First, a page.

Viola Davis Reflects On 20-Year Marriage To Husband Julius Tennon

Laughter is one of the keys to the success of the 20-year marriage of EGOT winner Viola Davis and her husband, producer Julius Tennon.

The couple shared a charming anecdote on the red carpet this week where she was honored with the Chaplin Award at New York City’s Lincoln Center.

When asked about the last time they “fell in love” with each other. The couple excitedly shared a story exclusively to People, “Oh man, it must have been Thanksgiving,” Davis, 57, as she and Tennon gazed at each other.

“Oh yeah, that’s right,” Tennon, 69, added as they excitedly talked over each other, becoming lost in the story together.

Davis added, “There was only one turkey, though, [and] a big pot of stuffing,” as her husband offered with a smile, “And three days of eating it all.”

“And three bottles of wine,” the actress said warmly, and added, “We just laughed.”

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Davis was honored by Film at Lincoln Center with its prestigious Chaplin Award which is awarded to some of cinema’s most outstanding talents. Davis was presented with the award after tributes from Meryl Streep, Jessica Chastain. Steve McQueen, Gina Prince-Bythewood, George C. Wolfe, and Jayme Lawson.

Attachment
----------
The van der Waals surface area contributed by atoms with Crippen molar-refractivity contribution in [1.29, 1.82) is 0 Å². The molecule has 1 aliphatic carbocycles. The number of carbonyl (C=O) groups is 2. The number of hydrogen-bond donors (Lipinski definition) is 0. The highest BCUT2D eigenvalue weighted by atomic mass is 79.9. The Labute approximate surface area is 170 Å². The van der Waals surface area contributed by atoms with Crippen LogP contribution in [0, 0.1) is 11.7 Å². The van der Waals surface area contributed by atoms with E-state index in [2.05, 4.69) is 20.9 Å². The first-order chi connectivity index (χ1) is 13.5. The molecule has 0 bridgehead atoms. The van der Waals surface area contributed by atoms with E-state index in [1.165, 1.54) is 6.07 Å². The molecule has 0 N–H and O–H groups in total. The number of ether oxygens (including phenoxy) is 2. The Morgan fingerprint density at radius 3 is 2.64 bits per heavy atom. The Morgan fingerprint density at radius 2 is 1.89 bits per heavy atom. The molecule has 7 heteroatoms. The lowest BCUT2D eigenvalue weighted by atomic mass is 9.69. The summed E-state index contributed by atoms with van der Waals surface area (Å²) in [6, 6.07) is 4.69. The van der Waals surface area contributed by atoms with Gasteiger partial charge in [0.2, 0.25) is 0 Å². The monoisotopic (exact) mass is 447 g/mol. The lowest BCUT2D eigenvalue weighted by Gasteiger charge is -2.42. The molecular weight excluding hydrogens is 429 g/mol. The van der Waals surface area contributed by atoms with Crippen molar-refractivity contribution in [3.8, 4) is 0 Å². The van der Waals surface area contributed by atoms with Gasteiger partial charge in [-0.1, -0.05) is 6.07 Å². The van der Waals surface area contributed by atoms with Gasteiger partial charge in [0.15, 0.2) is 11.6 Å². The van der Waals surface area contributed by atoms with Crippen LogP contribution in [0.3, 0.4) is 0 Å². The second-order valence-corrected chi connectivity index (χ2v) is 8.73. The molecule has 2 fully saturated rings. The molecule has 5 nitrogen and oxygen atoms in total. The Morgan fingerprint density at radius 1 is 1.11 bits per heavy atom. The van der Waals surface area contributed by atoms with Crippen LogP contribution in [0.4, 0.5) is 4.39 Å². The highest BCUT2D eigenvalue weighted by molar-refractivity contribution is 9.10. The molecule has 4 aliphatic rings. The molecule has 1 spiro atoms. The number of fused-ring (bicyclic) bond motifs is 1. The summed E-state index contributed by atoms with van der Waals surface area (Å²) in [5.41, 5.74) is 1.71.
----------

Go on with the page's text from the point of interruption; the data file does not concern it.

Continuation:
According to a statement, the evening encompasses a joyful celebration of the actor and producer’s incredible body of work featuring notable speakers and film clips, culminating in the presentation of the Chaplin Award.

“Viola Davis brings her tremendous skill and fierce emotional intelligence to everything she does,” said Lesli Klainberg, president of Film at Lincoln Center. “The range of her accomplishments is remarkable—as an actor in film, television, and theater; as a producer opening doors for new voices; and as an inspirational memoirist. She is truly a force. We are honored to dedicate an evening to celebrating her achievements and talents at the 48th Chaplin Award Gala.”

People also asked Davis how she stays relatable and approachable despite her amazing accomplishments. “That’s everything right there! I’m serious. That’s everything.”

“And you allow them to come to you — and speak,” she said about how she makes younger generations of women feel comfortable with her on set. “You have to treat them like peers. There’s no one above anyone else.”

Davis concluded, “And I’ll tell you one thing: If you’re number one on the call sheet, that’s your responsibility. And you set the tone. You want to treat people the way you want to be treated.”

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